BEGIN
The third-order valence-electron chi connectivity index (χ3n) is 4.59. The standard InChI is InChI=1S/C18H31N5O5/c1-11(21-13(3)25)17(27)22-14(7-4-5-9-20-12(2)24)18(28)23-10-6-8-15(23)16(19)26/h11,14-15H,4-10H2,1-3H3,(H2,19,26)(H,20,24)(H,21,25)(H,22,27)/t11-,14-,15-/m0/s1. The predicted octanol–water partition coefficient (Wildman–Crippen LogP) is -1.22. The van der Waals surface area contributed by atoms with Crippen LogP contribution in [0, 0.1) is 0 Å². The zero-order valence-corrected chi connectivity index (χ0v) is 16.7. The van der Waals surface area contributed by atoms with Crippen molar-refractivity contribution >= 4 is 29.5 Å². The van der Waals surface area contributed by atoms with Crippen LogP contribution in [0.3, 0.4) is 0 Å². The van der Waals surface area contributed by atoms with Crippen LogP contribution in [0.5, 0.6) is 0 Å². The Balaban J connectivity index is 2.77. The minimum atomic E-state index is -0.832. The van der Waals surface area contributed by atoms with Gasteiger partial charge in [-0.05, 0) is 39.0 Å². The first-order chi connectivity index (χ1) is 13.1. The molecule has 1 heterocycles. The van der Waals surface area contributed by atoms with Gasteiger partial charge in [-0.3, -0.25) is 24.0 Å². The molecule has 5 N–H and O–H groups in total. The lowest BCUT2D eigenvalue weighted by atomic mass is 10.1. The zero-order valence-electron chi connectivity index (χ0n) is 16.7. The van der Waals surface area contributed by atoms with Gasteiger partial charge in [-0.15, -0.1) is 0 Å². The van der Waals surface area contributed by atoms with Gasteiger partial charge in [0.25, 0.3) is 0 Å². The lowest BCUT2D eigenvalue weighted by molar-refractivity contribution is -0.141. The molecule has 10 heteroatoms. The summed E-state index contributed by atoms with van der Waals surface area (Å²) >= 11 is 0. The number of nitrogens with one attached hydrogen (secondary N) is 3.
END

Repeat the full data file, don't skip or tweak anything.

The third-order valence-electron chi connectivity index (χ3n) is 4.59. The standard InChI is InChI=1S/C18H31N5O5/c1-11(21-13(3)25)17(27)22-14(7-4-5-9-20-12(2)24)18(28)23-10-6-8-15(23)16(19)26/h11,14-15H,4-10H2,1-3H3,(H2,19,26)(H,20,24)(H,21,25)(H,22,27)/t11-,14-,15-/m0/s1. The predicted octanol–water partition coefficient (Wildman–Crippen LogP) is -1.22. The van der Waals surface area contributed by atoms with Crippen LogP contribution in [0, 0.1) is 0 Å². The zero-order valence-corrected chi connectivity index (χ0v) is 16.7. The van der Waals surface area contributed by atoms with Crippen molar-refractivity contribution >= 4 is 29.5 Å². The van der Waals surface area contributed by atoms with Crippen LogP contribution in [0.3, 0.4) is 0 Å². The van der Waals surface area contributed by atoms with Crippen LogP contribution in [0.5, 0.6) is 0 Å². The Balaban J connectivity index is 2.77. The minimum atomic E-state index is -0.832. The van der Waals surface area contributed by atoms with Gasteiger partial charge in [-0.05, 0) is 39.0 Å². The first-order chi connectivity index (χ1) is 13.1. The molecule has 1 heterocycles. The van der Waals surface area contributed by atoms with Gasteiger partial charge in [-0.3, -0.25) is 24.0 Å². The molecule has 5 N–H and O–H groups in total. The lowest BCUT2D eigenvalue weighted by atomic mass is 10.1. The zero-order valence-electron chi connectivity index (χ0n) is 16.7. The van der Waals surface area contributed by atoms with Gasteiger partial charge in [-0.15, -0.1) is 0 Å². The van der Waals surface area contributed by atoms with Gasteiger partial charge in [0.25, 0.3) is 0 Å². The lowest BCUT2D eigenvalue weighted by molar-refractivity contribution is -0.141. The molecule has 10 heteroatoms. The summed E-state index contributed by atoms with van der Waals surface area (Å²) >= 11 is 0. The number of nitrogens with one attached hydrogen (secondary N) is 3.